Content-Security-Policy in ASP.NET MVC

Content-Security-Policy in ASP.NET MVC

This is the second post in a series about ASP.NET security.

In the previous post, Improving security in ASP.NET MVC using custom headers, I skipped talking about the Content-Security-Policy header entirely. It is not harder to implement, but since it requires a bit more explanation to understand, the header now has its own post. As a small teaser, I will show you an easy way to implement the Content-Security-Policy header using in the next post.

The Content-Security-Policy header, is a HTTP response header much like the ones from the previous post. The header helps to prevent code injection attacks like cross-site scripting and clickjacking, by telling the browser which dynamic resources that are allowed to load.

Let's start with a simple example:

      <add name="Content-Security-Policy" value="default-src 'self'" />

The value of the Content-Security-Policy header is made up of x segments separated by a semicolon. In the example above, we only specify a single segment, saying "only load resources from self". self translates to the same origin as the HTML resource. With this minimum configuration, your HTML are allowed to fetch JavaScripts, stylesheets etc. from the same domain that served the HTML referencing the resources. You won't be able to include external scripts from CDNs and similar.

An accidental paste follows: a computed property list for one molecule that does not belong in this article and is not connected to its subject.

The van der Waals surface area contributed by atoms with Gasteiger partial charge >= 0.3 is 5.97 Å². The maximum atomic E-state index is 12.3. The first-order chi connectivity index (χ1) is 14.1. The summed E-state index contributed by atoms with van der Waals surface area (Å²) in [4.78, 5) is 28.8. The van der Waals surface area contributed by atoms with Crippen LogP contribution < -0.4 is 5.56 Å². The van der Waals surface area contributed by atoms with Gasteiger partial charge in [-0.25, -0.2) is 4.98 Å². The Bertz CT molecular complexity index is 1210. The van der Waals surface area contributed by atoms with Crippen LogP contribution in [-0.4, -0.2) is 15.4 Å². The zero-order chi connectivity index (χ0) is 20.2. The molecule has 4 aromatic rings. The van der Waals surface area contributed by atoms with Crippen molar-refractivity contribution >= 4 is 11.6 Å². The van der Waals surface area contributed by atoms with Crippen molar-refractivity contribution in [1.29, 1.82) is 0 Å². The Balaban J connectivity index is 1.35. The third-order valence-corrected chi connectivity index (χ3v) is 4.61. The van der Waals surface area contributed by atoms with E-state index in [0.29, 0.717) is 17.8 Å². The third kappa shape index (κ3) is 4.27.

Let's say that you host everything yourself, but want to include jQuery from cdnjs. You would need the following value to allow the browser to make requests outside your origin:

<add name="Content-Security-Policy" value="default-src 'self'" />

Remember the segments I talked about? You can configure which domains to load different kind of resources from using a range of different *-src keys like this:

<add name="Content-Security-Policy" value="default-src 'self'; script-src 'self'; style-src 'self'" />

This configuration let your web application load resources from its own domain plus scripts from and stylesheets from The combinations are endless, so check out the documentation on for details.

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Chances are, you don't have a document where every dependency of your website is written down. Implementing the Content-Security-Policy header therefore takes time and digging. The best approach is to start limiting resources to self and testing the entire web application and see if it works or not. If running with developer tools open in Chrome or whatever browser may be your favorite, the Console will tell you when your web app tries to fetch or execute code not allowed in the header:

Content-Security-Policy results in the console

Another approach to catching all needed configuration, is to start by using an alternative header named Content-Security-Policy-Report-Only:

<add name="Content-Security-Policy-Report-Only" value="default-src 'self'" />

By adding this header instead of Content-Security-Policy, the browser will keep telling when something isn't allowed, but allow it anyway. This way you can keep an eye on the console, when running your website in production. When all error messages in the console are gone, you switch back to the original header.

Constantly keeping an eye the console and trying to touch all pieces of code in your application can be hard. In Storing Content-Security-Policy reports in, I will show you how to use to monitor the output of the Content-Security-Policy header. Error logging and Uptime Monitoring for your web apps

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